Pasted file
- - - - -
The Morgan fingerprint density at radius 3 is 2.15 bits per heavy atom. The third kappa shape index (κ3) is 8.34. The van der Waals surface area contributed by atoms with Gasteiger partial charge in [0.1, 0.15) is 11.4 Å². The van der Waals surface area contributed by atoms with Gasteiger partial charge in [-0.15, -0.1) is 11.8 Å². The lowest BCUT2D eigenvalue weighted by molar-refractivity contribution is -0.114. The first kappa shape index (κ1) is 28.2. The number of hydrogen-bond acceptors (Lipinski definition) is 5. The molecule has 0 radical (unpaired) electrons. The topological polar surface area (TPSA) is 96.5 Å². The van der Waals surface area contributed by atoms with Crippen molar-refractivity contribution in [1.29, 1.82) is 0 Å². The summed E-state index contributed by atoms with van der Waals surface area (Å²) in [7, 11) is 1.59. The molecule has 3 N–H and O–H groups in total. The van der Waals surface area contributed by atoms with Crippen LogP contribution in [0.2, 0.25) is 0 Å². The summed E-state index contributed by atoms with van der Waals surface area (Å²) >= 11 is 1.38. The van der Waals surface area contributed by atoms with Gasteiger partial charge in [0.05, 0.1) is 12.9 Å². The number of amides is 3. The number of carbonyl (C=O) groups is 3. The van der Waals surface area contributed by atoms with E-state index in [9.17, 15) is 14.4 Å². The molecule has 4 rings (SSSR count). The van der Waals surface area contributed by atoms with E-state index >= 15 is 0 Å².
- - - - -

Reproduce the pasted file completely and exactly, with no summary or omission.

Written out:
The Morgan fingerprint density at radius 3 is 2.15 bits per heavy atom. The third kappa shape index (κ3) is 8.34. The van der Waals surface area contributed by atoms with Gasteiger partial charge in [0.1, 0.15) is 11.4 Å². The van der Waals surface area contributed by atoms with Gasteiger partial charge in [-0.15, -0.1) is 11.8 Å². The lowest BCUT2D eigenvalue weighted by molar-refractivity contribution is -0.114. The first kappa shape index (κ1) is 28.2. The number of hydrogen-bond acceptors (Lipinski definition) is 5. The molecule has 0 radical (unpaired) electrons. The topological polar surface area (TPSA) is 96.5 Å². The van der Waals surface area contributed by atoms with Crippen molar-refractivity contribution in [1.29, 1.82) is 0 Å². The summed E-state index contributed by atoms with van der Waals surface area (Å²) in [7, 11) is 1.59. The molecule has 3 N–H and O–H groups in total. The van der Waals surface area contributed by atoms with Crippen LogP contribution in [0.2, 0.25) is 0 Å². The summed E-state index contributed by atoms with van der Waals surface area (Å²) >= 11 is 1.38. The van der Waals surface area contributed by atoms with Gasteiger partial charge in [0.05, 0.1) is 12.9 Å². The number of amides is 3. The number of carbonyl (C=O) groups is 3. The van der Waals surface area contributed by atoms with E-state index in [9.17, 15) is 14.4 Å². The molecule has 4 rings (SSSR count). The van der Waals surface area contributed by atoms with E-state index >= 15 is 0 Å².